This has led to a very bizarre phenomenological situation in which it is not uncommon to hear someone who labels and identifies themselves as Christian also espouse a belief in reincarnation. Ephesians 6 warns Christian believers that attacks on our faith and convictions will inevitably come, having been ultimately devised by the spiritual forces and powers of evil. The Christian's responsibility and safety lies in equipping themselves so they will be prepared to meet these attacks and answer them with compelling and loving truth. That is why Christians are exhorted to regularly engage the Word of God, to "impress these words on our hearts and on our souls" (Deuteronomy 11:18-19), to "put on the full armor of God" so that they can "stand firm against the devil's schemes" (Ephesians 6:11) and "always be ready to give an answer to everyone who asks" (1 Peter 3:15). When we neglect the Word, we find ourselves ill-prepared for the spiritual battle underway, and vulnerable to the fiery darts of the evil one (Ephesians 6:16). Since Satan continually seeks to undermine our faith and lead us away from the truth, we are specifically warned to be on guard against attacks that attempt to subvert sound doctrine. "For the time will come when people will no longer listen to sound doctrine. Instead, to suit their own desires, they will gather around them a great number of teachers to say what their itching ears want to hear. They will turn their ears away from the truth and turn aside to myths and fables" (2 Timothy 4:3-4). There are many false doctrines circulating in the world today, many "myths and fables" that though they may superficially seem harmless enough, are designed to deceive and lead us astray.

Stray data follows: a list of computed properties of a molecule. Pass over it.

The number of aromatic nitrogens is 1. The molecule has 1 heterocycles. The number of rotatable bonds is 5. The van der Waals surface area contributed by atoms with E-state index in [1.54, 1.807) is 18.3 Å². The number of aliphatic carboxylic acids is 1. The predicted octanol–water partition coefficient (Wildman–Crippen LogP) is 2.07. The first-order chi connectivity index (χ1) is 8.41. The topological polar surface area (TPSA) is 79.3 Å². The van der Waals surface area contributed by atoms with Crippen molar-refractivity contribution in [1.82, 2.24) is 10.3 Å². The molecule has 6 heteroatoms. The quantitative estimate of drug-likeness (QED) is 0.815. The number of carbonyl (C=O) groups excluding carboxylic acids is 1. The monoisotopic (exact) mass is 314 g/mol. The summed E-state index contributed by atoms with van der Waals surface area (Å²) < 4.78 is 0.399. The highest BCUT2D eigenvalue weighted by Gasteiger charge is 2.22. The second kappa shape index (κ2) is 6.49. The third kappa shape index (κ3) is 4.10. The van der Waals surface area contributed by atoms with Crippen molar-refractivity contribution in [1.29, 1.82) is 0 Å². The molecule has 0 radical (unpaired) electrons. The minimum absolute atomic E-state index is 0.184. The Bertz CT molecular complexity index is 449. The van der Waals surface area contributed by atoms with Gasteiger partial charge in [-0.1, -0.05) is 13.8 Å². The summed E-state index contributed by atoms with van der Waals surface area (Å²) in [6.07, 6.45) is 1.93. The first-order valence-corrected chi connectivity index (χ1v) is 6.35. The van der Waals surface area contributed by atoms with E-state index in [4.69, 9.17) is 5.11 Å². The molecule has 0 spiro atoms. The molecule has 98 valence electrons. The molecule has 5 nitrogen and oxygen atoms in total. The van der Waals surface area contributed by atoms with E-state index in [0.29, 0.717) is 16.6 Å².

Reincarnation falls under the heading of doctrine concerning the afterlife — specifically, what happens to the soul after the body dies. Either through sinful desire to conform to worldly fads or out of simple ignorance of the Scripture's teachings on the subject, Christians who have embraced a belief in reincarnation are laboring under a wrong assumption that the Bible might somehow be interpreted in such a way that it becomes compatible with the teaching of reincarnation. Such Christians desperately need to be confronted with Biblical truth. Since Christians, by definition, believe Christ and submit to His teachings (John 10:26-27) — and therefore reject all opposing teachings — we need to establish what the Bible teaches about the afterlife. Fortunately for us, the assertion that the Bible's teachings support the doctrine of reincarnation is easy to decisively invalidate. The Bible does not leave what happens after we die an ambiguous mystery. Jesus Christ speaks a great deal about Heaven and Hell; in fact, Jesus is the most prolific teacher of this topic in the Bible, speaking significantly more about Hell than He did about Heaven (but never once about reincarnation). According to Jesus, after physical death, we must give an account to God, meaning we all undergo a judgment before God (which is significantly different for the believer whose sins have been paid for by the blood of Christ than it is for an unregenerate sinner) before we go to one of only two, very real, equally eternal places — Heaven, a place of everlasting peace and life, which is reserved for Christian believers, and Hell, a place of eternal punishment and torment which is reserved for those who rejected God in this life. (For Christ's teachings on Judgment Day and the afterlife, see: Matthew 10:28, 12:35-37, 13:49-50, 16:26-27, 23:33, 25:41-46; Mark 9:42-48; Luke 3:17, 12:42-48; John 3:16, 3:36, 5:29; Revelation 22:12. For additional biblical references in both Old and New Testaments that fully support what Christ taught about Judgment and the afterlife, see: Job 34:11, Psalm 9:17 & 37:9-11, Ecclesiastes 3:17, Ezekiel 18:20, Daniel 12:2, 2 Corinthians 5:10, Colossians 3:25, 1 Thessalonians 4:13-17, 2 Peter 2:4-9, 2 Timothy 4:1, Jude 23, Revelation 19:19-22:5).